# What is so special about positive hydrogen ions that they are used in pH calculation?

I just learned about pH. If I understand it correctly, all it really tells is the concentration of positive hydrogen ions (protons) there are in a given liquid.

Why is this pH scale entirely dedicated to positive hydrogen ions? What is so special about protons/hydrogen ions? I would expect the scale to would count all positive ions, even if they are of atoms different from hydrogen. I don't understand why is the proton ion a "superstar", being so special that people made a scale dedicated just to it.

• There's also the $pOH$ scale as well, which works in the same way, but for $OH^{-}$ ions instead... The 'p' denotes $log_{10}$. They're interchangeable; at $25^{°}C$, $pH + pOH = 14$, just like $K_{w} = [H^{+}][OH^{-}]$. They're just logarithmic scales to make it easier to represent small numbers. – user60221 Mar 15 '18 at 18:04
• chemistry.stackexchange.com/questions/5047/… – Mithoron Mar 15 '18 at 20:29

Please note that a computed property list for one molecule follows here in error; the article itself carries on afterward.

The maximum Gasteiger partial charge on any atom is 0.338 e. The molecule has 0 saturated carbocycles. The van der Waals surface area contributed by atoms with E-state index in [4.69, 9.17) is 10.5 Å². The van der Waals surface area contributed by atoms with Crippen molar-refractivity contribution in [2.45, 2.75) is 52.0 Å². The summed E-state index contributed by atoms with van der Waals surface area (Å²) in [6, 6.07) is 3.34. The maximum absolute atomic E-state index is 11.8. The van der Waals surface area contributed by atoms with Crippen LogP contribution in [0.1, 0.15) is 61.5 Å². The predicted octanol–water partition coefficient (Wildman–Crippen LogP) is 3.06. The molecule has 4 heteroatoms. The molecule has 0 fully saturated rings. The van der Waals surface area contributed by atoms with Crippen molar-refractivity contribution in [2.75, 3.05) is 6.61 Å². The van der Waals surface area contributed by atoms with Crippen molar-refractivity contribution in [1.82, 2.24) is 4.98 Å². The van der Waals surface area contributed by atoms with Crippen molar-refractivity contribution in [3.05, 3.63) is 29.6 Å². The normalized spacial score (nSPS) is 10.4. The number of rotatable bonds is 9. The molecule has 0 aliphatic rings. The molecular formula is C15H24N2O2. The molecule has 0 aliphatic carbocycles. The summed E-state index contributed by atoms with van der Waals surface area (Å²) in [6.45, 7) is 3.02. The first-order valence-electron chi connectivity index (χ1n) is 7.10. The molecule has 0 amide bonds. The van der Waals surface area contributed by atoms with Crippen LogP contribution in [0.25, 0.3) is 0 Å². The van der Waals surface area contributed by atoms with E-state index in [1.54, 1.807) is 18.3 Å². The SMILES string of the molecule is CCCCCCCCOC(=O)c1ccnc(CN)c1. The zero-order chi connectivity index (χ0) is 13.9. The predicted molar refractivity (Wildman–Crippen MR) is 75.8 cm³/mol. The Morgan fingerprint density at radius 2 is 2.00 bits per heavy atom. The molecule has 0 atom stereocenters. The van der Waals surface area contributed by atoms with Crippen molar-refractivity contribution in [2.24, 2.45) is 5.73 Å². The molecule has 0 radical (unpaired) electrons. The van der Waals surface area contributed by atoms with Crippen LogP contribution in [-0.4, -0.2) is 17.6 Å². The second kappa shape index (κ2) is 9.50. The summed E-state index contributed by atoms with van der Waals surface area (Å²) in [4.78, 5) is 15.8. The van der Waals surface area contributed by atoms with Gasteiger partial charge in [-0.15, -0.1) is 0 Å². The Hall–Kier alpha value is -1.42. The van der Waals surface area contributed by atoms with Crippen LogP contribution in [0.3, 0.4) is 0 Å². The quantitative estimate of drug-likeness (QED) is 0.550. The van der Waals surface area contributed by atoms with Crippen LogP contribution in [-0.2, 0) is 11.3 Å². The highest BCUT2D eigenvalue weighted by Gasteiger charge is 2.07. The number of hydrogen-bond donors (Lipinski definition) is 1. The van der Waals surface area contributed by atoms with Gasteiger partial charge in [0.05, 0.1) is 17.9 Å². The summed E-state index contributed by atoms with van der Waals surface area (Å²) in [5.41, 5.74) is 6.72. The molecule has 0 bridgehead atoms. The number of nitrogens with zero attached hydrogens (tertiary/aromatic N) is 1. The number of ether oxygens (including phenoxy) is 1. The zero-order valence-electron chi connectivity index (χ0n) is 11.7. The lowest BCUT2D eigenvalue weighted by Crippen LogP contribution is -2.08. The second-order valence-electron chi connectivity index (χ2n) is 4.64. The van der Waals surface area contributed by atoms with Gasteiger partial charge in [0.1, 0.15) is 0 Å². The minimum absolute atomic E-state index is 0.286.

What we're really talking about with the acidity of a solution is the proportion of water which is dissociated into hydroxide $OH^-$ or hydronium ions $H_3O^+$ (hydronium is usually a more accurate representation than a free proton).
Other ions do affect the acidity of a solution, but by inducing water to dissociate. Check out the example on the wiki page. Pure water alone has a $pH$, because of spontaneous dissociation of some water molecules into ions. The $pH$ of pure water is 7, because the $pK_a$ of water as a weak acid is 14.
Basically, water is the special thing, and its constituent ions happen to be hydroxide and hydrogen / hydronium. Those ions are what we measure with a $pH$ electrode, so the scales are named after them. Water has a concentration around 55 M, vastly predominating in aqueous solutions.